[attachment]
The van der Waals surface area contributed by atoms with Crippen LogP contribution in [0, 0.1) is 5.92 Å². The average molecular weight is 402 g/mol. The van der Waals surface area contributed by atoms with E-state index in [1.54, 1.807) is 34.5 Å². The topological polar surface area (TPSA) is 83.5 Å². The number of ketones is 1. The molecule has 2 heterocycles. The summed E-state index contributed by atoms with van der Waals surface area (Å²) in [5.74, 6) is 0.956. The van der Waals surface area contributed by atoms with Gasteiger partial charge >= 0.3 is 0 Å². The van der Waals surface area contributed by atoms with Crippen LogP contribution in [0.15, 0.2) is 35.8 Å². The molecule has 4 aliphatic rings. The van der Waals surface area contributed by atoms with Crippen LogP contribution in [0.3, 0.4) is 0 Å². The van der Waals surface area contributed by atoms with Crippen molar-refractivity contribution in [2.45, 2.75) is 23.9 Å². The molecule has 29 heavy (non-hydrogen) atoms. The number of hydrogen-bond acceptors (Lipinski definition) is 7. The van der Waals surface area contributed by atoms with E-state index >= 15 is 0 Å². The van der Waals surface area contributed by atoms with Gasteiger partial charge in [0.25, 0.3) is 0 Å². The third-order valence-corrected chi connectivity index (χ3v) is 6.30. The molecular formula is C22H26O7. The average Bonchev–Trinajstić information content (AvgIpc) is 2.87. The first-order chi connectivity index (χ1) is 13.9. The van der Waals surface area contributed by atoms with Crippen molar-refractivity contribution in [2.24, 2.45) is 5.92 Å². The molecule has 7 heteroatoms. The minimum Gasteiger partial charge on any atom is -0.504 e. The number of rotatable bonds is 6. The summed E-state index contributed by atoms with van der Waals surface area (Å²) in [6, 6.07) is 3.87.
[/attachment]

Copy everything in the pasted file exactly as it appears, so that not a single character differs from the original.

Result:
The van der Waals surface area contributed by atoms with Crippen LogP contribution in [0, 0.1) is 5.92 Å². The average molecular weight is 402 g/mol. The van der Waals surface area contributed by atoms with E-state index in [1.54, 1.807) is 34.5 Å². The topological polar surface area (TPSA) is 83.5 Å². The number of ketones is 1. The molecule has 2 heterocycles. The summed E-state index contributed by atoms with van der Waals surface area (Å²) in [5.74, 6) is 0.956. The van der Waals surface area contributed by atoms with Gasteiger partial charge >= 0.3 is 0 Å². The van der Waals surface area contributed by atoms with Crippen LogP contribution in [0.15, 0.2) is 35.8 Å². The molecule has 4 aliphatic rings. The van der Waals surface area contributed by atoms with Crippen LogP contribution in [0.3, 0.4) is 0 Å². The van der Waals surface area contributed by atoms with Crippen molar-refractivity contribution in [2.45, 2.75) is 23.9 Å². The molecule has 29 heavy (non-hydrogen) atoms. The number of hydrogen-bond acceptors (Lipinski definition) is 7. The van der Waals surface area contributed by atoms with E-state index >= 15 is 0 Å². The van der Waals surface area contributed by atoms with Gasteiger partial charge in [0.25, 0.3) is 0 Å². The third-order valence-corrected chi connectivity index (χ3v) is 6.30. The molecular formula is C22H26O7. The average Bonchev–Trinajstić information content (AvgIpc) is 2.87. The first-order chi connectivity index (χ1) is 13.9. The van der Waals surface area contributed by atoms with Crippen molar-refractivity contribution in [2.24, 2.45) is 5.92 Å². The molecule has 7 heteroatoms. The minimum Gasteiger partial charge on any atom is -0.504 e. The number of rotatable bonds is 6. The summed E-state index contributed by atoms with van der Waals surface area (Å²) in [6, 6.07) is 3.87.